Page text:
This is a recap of a talk I gave at Cisco’s DevNet Create, a developer conference held last month in San Francisco.
We’ve all heard about the benefits of cloud infrastructure: improved productivity, cost savings, efficiency, agility and a host of other buzzwords that paint cloud as the be all, end all for IT.
Most organizations today either already run workloads in the cloud or plan to experiment with cloud in the very near future. And it’s up to businesses to decide whether they choose cloud infrastructure provided by public cloud providers like AWS, Microsoft Azure and Google Cloud Platform, or cloud infrastructure maintained by their organization’s IT team.
In compliance heavy businesses, such as financial institutions, a new trend has emerged: organizations are running an isolated virtual private environment on public cloud infrastructure.
No matter where an application is hosted, securing the application delivery remains the primary concern. And it’s security that is causing a great deal of confusion in the industry. It raises the question: who owns application security in the cloud? Is it the cloud service provider or application teams?
Some believe that applications are secure simply because they’re deployed in the cloud, which would make application security the sole responsibility of the cloud infrastructure provider.
Others feel that security is the responsibility of the application owners – and as such, applications should not be deployed in the cloud due to security risks or unless security is properly baked in.
It is well documented by public cloud providers like AWS and Azure that application security is a shared responsibility between the cloud infrastructure providers and the application owners. However, the lines are blurred and the division of ownership is not clearly defined.
Applications deployed in cloud infrastructure are accessed via the network. In this case, viewing the security responsibility from the network infrastructure point of view makes more sense.
This chart shows the division of ownership between cloud providers and app owners.
In this example, the cloud providers control and manage the physical infrastructure resources, hence it’s their job to make sure the application that runs on that infrastructure is secure.
However, with virtual and software-defined networks (SDNs), application owners define the virtual networks as per application architecture, referred to infrastructure as code. Thus virtual network security resides with the application owners. Traditionally, application owners have an established set of best practices, and setting up network security is a no-brainer. Because the network is part of the infrastructure, cloud providers will provide tools for virtual network security and also for the implementation.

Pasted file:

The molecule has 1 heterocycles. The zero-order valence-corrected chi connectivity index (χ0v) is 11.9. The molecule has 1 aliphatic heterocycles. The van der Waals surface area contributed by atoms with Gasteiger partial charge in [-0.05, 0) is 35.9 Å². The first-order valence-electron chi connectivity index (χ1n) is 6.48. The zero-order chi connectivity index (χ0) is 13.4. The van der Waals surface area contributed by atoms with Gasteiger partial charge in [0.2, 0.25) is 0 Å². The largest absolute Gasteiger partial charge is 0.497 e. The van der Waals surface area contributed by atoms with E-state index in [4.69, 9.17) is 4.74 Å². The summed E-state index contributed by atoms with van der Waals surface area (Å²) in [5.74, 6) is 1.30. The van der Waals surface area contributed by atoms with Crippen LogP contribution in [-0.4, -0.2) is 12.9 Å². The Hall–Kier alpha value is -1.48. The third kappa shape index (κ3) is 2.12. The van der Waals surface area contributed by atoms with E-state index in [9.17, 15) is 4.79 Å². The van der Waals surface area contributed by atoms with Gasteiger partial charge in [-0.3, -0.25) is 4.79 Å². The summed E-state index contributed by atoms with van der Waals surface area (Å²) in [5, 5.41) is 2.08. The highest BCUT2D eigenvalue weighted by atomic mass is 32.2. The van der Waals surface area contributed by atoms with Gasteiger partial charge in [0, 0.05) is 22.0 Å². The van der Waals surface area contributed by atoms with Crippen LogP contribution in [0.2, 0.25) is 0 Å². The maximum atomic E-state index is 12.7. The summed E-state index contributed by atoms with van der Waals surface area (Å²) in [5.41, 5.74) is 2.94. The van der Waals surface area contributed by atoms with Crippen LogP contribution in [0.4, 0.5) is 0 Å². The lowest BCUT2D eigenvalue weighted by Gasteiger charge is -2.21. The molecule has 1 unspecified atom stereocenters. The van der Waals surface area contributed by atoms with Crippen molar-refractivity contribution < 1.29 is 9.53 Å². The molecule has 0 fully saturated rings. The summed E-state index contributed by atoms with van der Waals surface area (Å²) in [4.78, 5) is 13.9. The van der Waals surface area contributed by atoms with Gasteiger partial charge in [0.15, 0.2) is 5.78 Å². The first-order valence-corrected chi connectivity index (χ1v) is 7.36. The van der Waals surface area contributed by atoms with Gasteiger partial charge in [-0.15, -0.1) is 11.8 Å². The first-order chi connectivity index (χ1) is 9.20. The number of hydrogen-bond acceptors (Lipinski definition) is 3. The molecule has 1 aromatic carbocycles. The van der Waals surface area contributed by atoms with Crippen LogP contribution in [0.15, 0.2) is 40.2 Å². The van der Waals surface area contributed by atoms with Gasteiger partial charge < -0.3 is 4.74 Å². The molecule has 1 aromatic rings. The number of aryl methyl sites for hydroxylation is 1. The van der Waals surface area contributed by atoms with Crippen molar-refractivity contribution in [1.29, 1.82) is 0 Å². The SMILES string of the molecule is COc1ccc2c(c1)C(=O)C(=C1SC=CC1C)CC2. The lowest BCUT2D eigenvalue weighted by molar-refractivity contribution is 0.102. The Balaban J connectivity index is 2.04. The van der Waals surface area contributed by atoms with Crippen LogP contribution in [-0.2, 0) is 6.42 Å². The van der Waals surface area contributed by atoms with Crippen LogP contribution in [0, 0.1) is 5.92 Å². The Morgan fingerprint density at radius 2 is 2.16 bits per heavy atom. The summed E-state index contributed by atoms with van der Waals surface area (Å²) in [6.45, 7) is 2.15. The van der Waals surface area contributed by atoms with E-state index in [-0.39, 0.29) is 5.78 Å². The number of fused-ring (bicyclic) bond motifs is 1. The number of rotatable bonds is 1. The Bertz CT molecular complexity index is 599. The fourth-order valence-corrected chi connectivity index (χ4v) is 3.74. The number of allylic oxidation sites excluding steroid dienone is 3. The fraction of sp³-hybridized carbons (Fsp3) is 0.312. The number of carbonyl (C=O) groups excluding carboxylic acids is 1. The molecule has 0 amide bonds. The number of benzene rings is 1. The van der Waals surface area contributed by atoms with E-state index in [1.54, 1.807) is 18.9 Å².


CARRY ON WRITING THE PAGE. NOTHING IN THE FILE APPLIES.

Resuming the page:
Cloud providers, however, have no visibility into what happens at the application layer and have no way to help the application owners in this area. The application security layer is the responsibility of application owners.
This chart shows which part of security falls to whom
Before we can evaluate a solution for application security, we need to understand the following challenges:
Fortunately, there are solutions available to overcome the security challenges associated with cloud applications.
Web Application Firewalls (WAFs), for example, can handle the common vulnerabilities listed by OWASP. And IP reputation and other signature databases have been created to combat malware and bad BOTs.
Many Application Delivery Controllers (ADCs) bundle application security solutions with load balancing and other key application services. Having a complete set of application delivery tools along with security and visibility in a DDoS resilient architecture can create a complicated deployment architecture. Consider a solution that unifies all aspects of the application traffic management, application security with traffic and security analytics into a single system and layers central management and control on top of it. This type of solution will alleviate most of your cloud application security concerns.
A10 Networks helps customers overcome cloud application security challenges with A10 Lightning ADC, a solution that unifies into a single system all aspects of application traffic management – from application security to per-application traffic and security analytics. And the A10 Harmony Controller provides customers centralized management and analytics for secure application services across any underlying infrastructure — from traditional on-premise data centers to public, private and hybrid clouds.
I would like to thank Cisco for the opportunity to present at their DevNet Create developer conference.
If you want to learn more, you can check out my full talk on Youtube and view my presentation on Slideshare.
Akshay serves as Senior Product Manager at A10 Networks. His two-decade experience spans in both technical as well as business sides and in various domains, including wi-fi security,… Read More
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